It’s probably the most common myth in automotive paint protection: If water’s beading on your paint, your coating/sealant/wax is still protecting the finish from scratching, etching, staining, UV damage, etc. But this couldn’t be farther from the truth.
In reality, water beading isn’t dependent on paint protection. It can come and go without the underlying protection being lost. You don’t even need protection for water to bead. So why is that the case, and how CAN you know if a car is protected? We’ll break it down here.
Beading comes and goes
The hydrophobic effect that produces water beading isn’t dependent on your paint being protected. Instead, it’s based on something called surface energy. We won’t get into the scientific nitty-gritty, but to put it simply, the surface energy of your paint needs to be lower than the surface energy of water for water to be repelled. Hydrophobic coatings lower paint’s surface energy so water forms into beads.
But surface energy can change pretty easily. It raises as your paint gets dirty, or if you use a quick detailer or car wash soap formulated with a wetting agent. Often times, if you’ve got a ceramic coating not beading, you may just need to clean it, or give it an IPA wipe down to remove wetting aids.
So if water beading can start and stop depending on surface energy, you can’t really rely on it to indicate protection. In fact, you don’t even need protection to get paint beading.
You can get beading without protection
You’ve seen these products before—cheater’s wax, bead makers. Stuff that gets water beading up fast. But they’re not giving you any protection, really. Oxidation, micro-marring, sticking contaminants… these are all things you’ll still be dealing with.
And that doesn’t even broach the fact that water beading occurs on surfaces that aren’t even treated with a coating. Sometimes it’s the structure of a surface that makes water bead up—just look at how water turns into spheres on a lotus leaf.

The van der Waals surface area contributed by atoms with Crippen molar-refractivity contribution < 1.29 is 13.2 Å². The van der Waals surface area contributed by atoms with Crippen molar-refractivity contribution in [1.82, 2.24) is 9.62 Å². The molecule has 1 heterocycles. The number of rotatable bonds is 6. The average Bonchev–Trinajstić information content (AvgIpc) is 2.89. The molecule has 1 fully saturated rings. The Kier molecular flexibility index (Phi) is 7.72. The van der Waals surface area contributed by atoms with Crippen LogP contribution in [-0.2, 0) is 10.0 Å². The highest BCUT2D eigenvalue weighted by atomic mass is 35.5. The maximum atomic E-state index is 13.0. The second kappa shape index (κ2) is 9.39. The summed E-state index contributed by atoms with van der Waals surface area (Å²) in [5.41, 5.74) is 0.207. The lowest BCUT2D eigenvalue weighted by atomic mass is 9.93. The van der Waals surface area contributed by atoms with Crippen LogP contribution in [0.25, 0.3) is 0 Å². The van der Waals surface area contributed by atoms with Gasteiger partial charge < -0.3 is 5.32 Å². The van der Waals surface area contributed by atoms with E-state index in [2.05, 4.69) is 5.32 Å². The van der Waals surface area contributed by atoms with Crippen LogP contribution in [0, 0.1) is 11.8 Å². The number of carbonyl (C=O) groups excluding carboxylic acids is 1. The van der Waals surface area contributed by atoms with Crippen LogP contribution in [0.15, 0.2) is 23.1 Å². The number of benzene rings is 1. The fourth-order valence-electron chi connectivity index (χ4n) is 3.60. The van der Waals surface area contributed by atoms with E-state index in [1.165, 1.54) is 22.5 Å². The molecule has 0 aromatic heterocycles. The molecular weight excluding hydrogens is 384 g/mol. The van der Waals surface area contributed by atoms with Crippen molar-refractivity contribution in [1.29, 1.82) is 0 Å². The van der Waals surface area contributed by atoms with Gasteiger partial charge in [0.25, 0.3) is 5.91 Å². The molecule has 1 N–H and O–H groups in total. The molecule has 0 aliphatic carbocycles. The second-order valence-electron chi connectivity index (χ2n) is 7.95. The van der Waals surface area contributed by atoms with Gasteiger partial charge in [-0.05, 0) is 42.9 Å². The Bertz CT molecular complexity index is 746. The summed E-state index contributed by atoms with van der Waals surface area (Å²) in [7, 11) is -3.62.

So clearly, beading doesn’t need to be the result of a coating or sealant. But what about the other way around?
Paint protection doesn’t rely on beading
Imagine a Jenga tower. Blocks upon blocks stacked upon each other. You pull one from the bottom and the whole tower tumbles down. But pull one from the top? The tower remains steady.
Paint protection products work in a similar way. The various protective abilities at play—scratch resistance, chemical resistance, etc.—aren’t dependent on hydrophobicity (the top block in this metaphor). Instead, hydrophobicity is a feature added to the protection. So that protection underneath will still be there even if the beading isn’t.
The fact that hydrophilic paint protection products even exist should tell you well enough that hydrophobic effect isn’t a necessary part of paint protection. So for all of the above reasons, you really can’t depend on beads to tell you whether you’ve got protection. But if you can’t rely on beads, what can you rely on?
How to tell if your paint’s still protected
We’re not going to lie: It’s difficult to tell if a ceramic coating has failed or not. But there are ways to get a pretty good idea of a coating’s status.
The most fool-proof way is to measure the thickness of your paint with a paint thickness gauge prior to coating. When the coating is cured, measure it again. Then, save those numbers. When you’re trying to assess whether the coating is still there, you can just measure the paint again to see if its thickness is back to its pre-coated level.
But not everyone has a paint thickness gauge. So what else is there? Slickness can be a good indicator or protection. Slide your finger tip across the paint. Feel any friction? Your coating may be gone. That slickness is a big part of anti-contaminant protection. If it’s not there, it’s likely other protective properties aren’t either.
That all being said, if you’ve got a durable coating from reputable company that can only be removed through heavy abrasion (think machine buffing) and was applied correctly, your coating is probably still there.
So at the end of the day, keep in mind that water beads are liars. They don’t tell you much about your car’s protection status—just that it’s repelling water.